Data scientists must organize and wrangle large amounts of raw, messy data into insights that can drive decision-making for organizations. Library scientists (i.e., librarians) must offer resources to help drive the creation of new knowledge. The link between library and data science is obvious here in that it comes from the librarian’s ability to work with knowledge and help library patrons obtain resources to deal with new knowledge to gain actionable insights. Jeffrey Stanton of the Syracuse University iSchool writes regarding his concept of the “new librarian” who is trained in data science approaches:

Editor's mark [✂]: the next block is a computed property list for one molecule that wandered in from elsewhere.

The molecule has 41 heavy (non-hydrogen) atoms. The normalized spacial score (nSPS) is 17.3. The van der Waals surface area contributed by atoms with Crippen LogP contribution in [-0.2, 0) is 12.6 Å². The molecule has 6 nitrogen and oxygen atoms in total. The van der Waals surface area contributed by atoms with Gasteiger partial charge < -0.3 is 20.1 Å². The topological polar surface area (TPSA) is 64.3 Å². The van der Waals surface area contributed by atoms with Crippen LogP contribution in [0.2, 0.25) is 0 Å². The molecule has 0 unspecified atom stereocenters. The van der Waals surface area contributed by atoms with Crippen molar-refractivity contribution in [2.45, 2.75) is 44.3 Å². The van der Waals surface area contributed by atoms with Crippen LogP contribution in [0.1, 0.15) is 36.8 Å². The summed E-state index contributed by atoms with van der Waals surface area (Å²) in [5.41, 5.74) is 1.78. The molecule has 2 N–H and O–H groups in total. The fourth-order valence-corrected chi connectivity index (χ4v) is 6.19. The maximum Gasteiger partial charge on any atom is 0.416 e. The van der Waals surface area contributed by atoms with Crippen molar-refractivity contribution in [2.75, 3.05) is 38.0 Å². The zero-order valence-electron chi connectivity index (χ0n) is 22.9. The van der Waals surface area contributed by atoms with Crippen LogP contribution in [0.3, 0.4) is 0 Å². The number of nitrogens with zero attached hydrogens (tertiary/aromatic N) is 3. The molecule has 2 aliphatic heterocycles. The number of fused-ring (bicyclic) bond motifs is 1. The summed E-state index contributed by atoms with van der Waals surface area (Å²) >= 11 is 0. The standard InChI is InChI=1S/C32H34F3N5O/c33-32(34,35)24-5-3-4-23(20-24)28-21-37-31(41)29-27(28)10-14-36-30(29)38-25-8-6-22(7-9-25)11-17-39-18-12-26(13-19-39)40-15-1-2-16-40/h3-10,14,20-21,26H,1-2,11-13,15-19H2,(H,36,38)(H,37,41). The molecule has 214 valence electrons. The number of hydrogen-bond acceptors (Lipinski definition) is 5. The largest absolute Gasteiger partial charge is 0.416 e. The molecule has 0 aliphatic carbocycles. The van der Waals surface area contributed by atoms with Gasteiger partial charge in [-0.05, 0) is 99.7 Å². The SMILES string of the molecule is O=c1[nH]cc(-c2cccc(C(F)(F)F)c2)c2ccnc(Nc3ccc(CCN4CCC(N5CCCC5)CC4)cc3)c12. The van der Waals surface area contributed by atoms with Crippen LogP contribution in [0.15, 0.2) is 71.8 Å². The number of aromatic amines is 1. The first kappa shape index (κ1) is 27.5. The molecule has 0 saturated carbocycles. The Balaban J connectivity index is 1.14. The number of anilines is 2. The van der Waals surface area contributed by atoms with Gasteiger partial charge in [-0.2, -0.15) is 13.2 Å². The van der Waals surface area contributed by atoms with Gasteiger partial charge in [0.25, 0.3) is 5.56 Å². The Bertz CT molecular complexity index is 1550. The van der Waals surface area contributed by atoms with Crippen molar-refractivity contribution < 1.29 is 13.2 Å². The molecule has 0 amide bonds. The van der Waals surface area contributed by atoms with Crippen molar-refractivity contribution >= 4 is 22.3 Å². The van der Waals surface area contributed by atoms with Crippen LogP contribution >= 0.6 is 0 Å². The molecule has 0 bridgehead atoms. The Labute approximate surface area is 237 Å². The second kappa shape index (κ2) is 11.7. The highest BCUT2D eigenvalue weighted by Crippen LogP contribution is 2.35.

“A librarian does not need to become a programmer, but every librarian interested in knowledge creation should have some essential familiarity with how various software tools can transform data. A librarian need not be a database engineer, but every librarian must understand the underpinnings of information retrieval tools. A librarian does not need to be a statistician, but every librarian should have a clear understanding of how descriptive summaries and basic tests of numeric data can be used and misused. Finally, a librarian does not need to be a graphic designer, but every librarian needs to recognize the features of effective data displays. In short, to fulfill their missions, librarians can exercise a range of sophisticated skills that squarely occupy the central ground between understanding information user needs on one end and data curation on the other.”